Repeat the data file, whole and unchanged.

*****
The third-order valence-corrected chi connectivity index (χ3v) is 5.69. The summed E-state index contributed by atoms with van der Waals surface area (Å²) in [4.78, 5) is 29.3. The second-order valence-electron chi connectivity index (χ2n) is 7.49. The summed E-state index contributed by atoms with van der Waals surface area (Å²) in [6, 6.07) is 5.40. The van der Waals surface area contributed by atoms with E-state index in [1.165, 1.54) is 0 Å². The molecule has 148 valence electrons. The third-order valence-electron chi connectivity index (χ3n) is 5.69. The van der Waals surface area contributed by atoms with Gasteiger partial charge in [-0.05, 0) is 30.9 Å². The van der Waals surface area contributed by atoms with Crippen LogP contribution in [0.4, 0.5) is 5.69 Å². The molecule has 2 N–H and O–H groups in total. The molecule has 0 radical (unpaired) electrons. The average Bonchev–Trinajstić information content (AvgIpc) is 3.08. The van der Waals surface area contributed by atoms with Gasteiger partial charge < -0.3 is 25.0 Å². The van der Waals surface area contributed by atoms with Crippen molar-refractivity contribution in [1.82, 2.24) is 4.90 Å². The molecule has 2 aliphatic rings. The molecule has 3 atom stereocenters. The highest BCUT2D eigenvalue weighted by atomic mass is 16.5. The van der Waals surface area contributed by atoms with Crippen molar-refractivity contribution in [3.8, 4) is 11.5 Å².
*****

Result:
The third-order valence-corrected chi connectivity index (χ3v) is 5.69. The summed E-state index contributed by atoms with van der Waals surface area (Å²) in [4.78, 5) is 29.3. The second-order valence-electron chi connectivity index (χ2n) is 7.49. The summed E-state index contributed by atoms with van der Waals surface area (Å²) in [6, 6.07) is 5.40. The van der Waals surface area contributed by atoms with E-state index in [1.165, 1.54) is 0 Å². The molecule has 148 valence electrons. The third-order valence-electron chi connectivity index (χ3n) is 5.69. The van der Waals surface area contributed by atoms with Gasteiger partial charge in [-0.05, 0) is 30.9 Å². The van der Waals surface area contributed by atoms with Crippen LogP contribution in [0.4, 0.5) is 5.69 Å². The molecule has 2 N–H and O–H groups in total. The molecule has 0 radical (unpaired) electrons. The average Bonchev–Trinajstić information content (AvgIpc) is 3.08. The van der Waals surface area contributed by atoms with Gasteiger partial charge < -0.3 is 25.0 Å². The van der Waals surface area contributed by atoms with Crippen molar-refractivity contribution in [1.82, 2.24) is 4.90 Å². The molecule has 2 aliphatic rings. The molecule has 3 atom stereocenters. The highest BCUT2D eigenvalue weighted by atomic mass is 16.5. The van der Waals surface area contributed by atoms with Crippen molar-refractivity contribution in [3.8, 4) is 11.5 Å².